A lawyer has accused South Africa’s deputy president, Cyril Ramaphosa, of partial responsibility for the decision to forcibly remove miners in Marikana during a prolonged strike that led to police killing 34 miners.
Geoff Budlender, speaking on Wednesday as part of the closing arguments to the probe into the Marikana massacre, said Ramaphosa’s phone call to the South African Police Service (SAPS) acted as a “trigger” for the deadly crackdown.
“The South African Police Service acted from improper political reasons in deciding to remove strikers,” said Budlender, one of the lawyers for the commission of inquiry.
“One [motive] was to respond to the call Cyril Ramaphosa made to the minister of police.”
But Budlender added that Ramaphosa, who was then a director and shareholder at Lonmin platinum mines before becoming deputy president in May 2014, could not have anticipated the killings that resulted.
Thirty four miners were killed on August 17, 2012, when police opened fire on them while they were engaged in a protracted strike outside the Marikana mines. Miners were demanding better wages, working and living conditions.
Remember every victim who died at Marikana ... as an individual human being with a family and a life.
Ramaphosa has admitted he spoke to the ministers for mining and police to urge action, but denies encouraging a violent crackdown.
Budlender alleged that at time, the police plan to disperse the strikers included having mortuary vehicles on the scene.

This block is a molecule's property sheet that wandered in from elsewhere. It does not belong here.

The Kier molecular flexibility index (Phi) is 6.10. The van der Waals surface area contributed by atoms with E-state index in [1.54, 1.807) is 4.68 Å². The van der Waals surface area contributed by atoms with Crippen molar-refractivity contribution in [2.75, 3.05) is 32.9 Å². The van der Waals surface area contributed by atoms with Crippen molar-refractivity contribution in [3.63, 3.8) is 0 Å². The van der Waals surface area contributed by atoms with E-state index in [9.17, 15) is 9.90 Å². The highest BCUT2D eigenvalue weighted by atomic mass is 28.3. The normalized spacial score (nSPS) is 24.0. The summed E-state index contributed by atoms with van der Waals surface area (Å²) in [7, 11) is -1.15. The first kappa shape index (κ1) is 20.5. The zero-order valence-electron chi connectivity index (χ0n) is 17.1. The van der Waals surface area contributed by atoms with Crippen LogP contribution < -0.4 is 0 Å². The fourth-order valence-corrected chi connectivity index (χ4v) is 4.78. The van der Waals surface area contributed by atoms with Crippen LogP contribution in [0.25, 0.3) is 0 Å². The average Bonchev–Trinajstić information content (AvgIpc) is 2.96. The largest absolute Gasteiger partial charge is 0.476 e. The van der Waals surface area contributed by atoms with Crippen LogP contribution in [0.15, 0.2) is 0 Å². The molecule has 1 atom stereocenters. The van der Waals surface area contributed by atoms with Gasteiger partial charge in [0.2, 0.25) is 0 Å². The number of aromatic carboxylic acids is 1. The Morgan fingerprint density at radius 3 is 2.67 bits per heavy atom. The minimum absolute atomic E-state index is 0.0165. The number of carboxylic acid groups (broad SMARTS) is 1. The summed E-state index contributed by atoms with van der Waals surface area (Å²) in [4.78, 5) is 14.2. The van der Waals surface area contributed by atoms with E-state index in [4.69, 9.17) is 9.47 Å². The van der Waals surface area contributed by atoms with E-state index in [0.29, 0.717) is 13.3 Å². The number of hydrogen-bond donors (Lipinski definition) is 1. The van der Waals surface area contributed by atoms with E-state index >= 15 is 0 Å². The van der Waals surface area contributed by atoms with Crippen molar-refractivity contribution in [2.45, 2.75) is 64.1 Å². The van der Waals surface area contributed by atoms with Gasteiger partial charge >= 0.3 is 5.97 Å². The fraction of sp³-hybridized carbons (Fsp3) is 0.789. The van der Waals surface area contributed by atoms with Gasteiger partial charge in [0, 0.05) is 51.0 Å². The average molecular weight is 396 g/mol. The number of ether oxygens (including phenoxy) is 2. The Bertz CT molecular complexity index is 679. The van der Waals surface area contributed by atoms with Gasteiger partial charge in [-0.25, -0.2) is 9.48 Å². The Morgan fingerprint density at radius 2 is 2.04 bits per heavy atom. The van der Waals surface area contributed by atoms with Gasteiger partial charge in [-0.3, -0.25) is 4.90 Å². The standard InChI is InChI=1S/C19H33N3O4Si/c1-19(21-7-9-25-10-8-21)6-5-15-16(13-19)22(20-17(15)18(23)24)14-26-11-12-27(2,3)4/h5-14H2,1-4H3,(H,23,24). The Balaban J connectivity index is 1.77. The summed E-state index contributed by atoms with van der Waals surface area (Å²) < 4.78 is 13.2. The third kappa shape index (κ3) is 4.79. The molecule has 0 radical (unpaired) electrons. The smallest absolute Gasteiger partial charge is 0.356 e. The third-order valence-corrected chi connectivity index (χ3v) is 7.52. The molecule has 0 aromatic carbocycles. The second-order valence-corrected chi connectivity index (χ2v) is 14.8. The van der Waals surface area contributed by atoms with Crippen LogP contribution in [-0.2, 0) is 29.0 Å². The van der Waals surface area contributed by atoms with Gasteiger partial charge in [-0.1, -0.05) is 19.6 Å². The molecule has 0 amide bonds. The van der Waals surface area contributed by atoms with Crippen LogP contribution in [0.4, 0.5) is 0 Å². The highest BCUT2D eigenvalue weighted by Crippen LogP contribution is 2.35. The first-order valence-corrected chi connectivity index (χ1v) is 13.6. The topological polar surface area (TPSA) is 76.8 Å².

But it was not just Ramaphosa that came under intense scrutiny from Budlender. The lawyer also urged the panel to look beyond criminal liability and punish the leadership failure on all sides.
In the days leading up to the shooting, eight miners were killed by some of the strikers, and two police officers were hacked to death.
“Whatever reason [the] shooters fired, presume it was lawful, that doesn’t end the inquiry, because if the operation was the result of reckless planning or poor planning, the SA Police Service would be responsible, even if the shooters lawfully fired,” said Budlender.
“The leaders of the strike, even if not legally responsible for the murders … did not prevent what the strikers did.”
Earlier, another commission lawyer Matthew Chaskalson recalled the “horror” of the day of the shooting.
“Looking day-in and day-out at pictures of bodies shot to pieces by assault rifles dulls our outrage at what is, and should be, unacceptable in a constitutional democracy,” he said.
“Remember every victim who died at Marikana … as an individual human being with a family and a life.”
The commission began in October 2012, sitting through 293 days of evidence from 56 witnesses, including police officers, trade unionists, Lonmin officials and injured and arrested miners.
Closing arguments will run until November 14. The final report on the shooting is due at the end of March 2015.